By Jim Schutze
By Rachel Watts
By Lauren Drewes Daniels
By Anna Merlan
By Lee Escobedo
By Alice Laussade
By Scott Reitz
Gwen Stefani's obsession with material wealth borders on the pathological on Love, Angel, Music, Baby, the No Doubt front woman's solo debut: She has her "million-dollar contract," she wants to "clean out Vivienne Westwood in my Galliano gown," she's "luxurious like Egyptian cotton." This is tiresome rhetoric, particularly from someone who's been able to afford high-end linens since 1995.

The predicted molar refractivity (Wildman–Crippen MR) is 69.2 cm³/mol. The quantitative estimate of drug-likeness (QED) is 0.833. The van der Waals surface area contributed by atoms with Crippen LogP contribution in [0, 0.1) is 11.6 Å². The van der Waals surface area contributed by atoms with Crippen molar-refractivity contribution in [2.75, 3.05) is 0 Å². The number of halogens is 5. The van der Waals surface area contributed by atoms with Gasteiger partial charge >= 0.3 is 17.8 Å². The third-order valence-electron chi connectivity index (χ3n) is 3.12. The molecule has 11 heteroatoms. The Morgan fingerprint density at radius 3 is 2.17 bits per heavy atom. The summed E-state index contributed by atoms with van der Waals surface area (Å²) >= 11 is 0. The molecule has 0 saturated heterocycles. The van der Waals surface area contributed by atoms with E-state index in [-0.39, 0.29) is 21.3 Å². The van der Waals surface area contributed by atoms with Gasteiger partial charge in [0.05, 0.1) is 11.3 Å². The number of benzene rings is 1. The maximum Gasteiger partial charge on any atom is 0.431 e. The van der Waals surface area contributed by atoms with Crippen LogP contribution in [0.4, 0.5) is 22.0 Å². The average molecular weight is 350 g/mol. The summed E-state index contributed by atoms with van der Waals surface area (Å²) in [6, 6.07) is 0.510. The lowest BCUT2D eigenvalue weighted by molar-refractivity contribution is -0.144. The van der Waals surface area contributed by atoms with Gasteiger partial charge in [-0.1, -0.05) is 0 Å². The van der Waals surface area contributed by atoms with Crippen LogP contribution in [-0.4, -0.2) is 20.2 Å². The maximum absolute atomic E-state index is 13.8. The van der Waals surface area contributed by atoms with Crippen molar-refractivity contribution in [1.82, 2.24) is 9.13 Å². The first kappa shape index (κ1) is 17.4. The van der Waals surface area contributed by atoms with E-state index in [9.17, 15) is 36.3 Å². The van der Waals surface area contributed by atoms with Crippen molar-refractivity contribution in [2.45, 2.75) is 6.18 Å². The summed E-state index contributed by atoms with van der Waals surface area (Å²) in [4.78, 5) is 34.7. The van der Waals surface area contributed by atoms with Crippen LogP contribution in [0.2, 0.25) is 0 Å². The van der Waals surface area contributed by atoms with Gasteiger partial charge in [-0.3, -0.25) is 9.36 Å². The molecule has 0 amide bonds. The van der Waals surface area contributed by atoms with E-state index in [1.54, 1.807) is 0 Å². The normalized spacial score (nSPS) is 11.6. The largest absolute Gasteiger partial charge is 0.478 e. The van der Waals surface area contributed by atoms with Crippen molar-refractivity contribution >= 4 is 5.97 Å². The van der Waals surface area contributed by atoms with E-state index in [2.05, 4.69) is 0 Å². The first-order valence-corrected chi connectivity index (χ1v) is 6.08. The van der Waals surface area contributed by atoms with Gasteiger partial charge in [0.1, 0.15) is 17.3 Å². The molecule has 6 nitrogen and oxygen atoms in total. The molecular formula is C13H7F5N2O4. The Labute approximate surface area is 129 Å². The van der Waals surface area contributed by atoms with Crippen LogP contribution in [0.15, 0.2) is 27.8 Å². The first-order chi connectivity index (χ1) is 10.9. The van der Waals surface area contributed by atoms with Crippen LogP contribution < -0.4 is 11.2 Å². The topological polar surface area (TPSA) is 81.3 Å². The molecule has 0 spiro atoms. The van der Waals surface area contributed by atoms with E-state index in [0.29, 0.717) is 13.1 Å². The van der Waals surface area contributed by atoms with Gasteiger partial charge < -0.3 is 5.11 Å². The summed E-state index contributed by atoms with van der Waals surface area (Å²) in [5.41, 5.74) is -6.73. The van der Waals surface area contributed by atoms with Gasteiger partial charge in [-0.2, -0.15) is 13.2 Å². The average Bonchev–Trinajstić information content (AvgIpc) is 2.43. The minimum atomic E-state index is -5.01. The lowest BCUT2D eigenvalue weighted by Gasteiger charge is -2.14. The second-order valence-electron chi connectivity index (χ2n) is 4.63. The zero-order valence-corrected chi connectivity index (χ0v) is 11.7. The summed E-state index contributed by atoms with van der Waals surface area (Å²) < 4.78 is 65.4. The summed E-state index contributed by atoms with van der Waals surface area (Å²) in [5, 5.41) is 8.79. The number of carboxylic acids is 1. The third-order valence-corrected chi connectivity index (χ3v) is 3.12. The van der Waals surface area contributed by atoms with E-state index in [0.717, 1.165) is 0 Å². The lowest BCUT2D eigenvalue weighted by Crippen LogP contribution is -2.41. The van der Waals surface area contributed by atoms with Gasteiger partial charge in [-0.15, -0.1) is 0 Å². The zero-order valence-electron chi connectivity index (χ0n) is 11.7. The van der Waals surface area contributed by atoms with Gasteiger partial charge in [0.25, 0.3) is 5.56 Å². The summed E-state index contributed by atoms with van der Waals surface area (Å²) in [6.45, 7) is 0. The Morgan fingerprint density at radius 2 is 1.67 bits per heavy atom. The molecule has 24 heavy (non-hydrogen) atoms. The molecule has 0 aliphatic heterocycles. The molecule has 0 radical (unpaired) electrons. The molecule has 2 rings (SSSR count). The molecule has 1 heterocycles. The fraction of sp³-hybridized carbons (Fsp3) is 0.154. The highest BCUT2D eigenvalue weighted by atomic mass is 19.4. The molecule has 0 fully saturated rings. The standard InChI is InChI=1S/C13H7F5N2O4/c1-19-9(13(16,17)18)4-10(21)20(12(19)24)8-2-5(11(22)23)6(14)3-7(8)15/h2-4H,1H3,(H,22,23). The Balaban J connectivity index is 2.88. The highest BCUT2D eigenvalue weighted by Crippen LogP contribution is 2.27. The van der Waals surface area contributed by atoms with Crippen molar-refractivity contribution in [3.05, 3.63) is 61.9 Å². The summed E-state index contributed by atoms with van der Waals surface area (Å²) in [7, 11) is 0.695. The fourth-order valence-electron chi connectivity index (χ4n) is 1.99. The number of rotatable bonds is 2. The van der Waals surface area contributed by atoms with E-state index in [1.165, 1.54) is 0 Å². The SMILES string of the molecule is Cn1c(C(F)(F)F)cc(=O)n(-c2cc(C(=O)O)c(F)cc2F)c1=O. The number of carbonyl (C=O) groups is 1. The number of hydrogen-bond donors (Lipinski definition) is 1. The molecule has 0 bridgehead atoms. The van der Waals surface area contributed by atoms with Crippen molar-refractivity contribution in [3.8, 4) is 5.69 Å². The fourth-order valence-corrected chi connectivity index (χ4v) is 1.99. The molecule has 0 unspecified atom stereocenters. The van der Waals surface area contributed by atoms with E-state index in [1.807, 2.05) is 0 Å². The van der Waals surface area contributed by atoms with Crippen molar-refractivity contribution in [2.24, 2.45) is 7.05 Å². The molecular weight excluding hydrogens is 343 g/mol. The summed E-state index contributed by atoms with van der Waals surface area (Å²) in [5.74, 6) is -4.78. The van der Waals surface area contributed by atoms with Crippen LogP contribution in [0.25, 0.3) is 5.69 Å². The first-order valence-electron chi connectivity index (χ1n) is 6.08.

So it's fortunate that Stefani's taste in collaborators tends toward the blue-chip: Dr. Dre, the Neptunes, Andre 3000, Dallas Austin, Nellee Hooper, and Jimmy Jam and Terry Lewis all earn producing and writing credits on Love, Angel. The album is a kaleidoscopic megapop picture show, full of freaky color and giddy texture: Opener "What You Waiting For?" is booming Eurotechno almost as beautiful as DJ Sammy's "Heaven," "Hollaback Girl" rides a bleacher-rocking Neptunes beat and "Luxurious" cribs the same schmoove Isley Brothers sample as Biggie Smalls' "Big Poppa." And as with the last couple of No Doubt records, the tender pop-rock confessionals are disarmingly affecting. In the TLC-ish "Cool," Stefani celebrates her unique friendship with her old lover, No Doubt bassist Tony Kanal: "Now you call me by my new last name," she sings over chiming synth-guitars. It's a moment rich with pop profundity.
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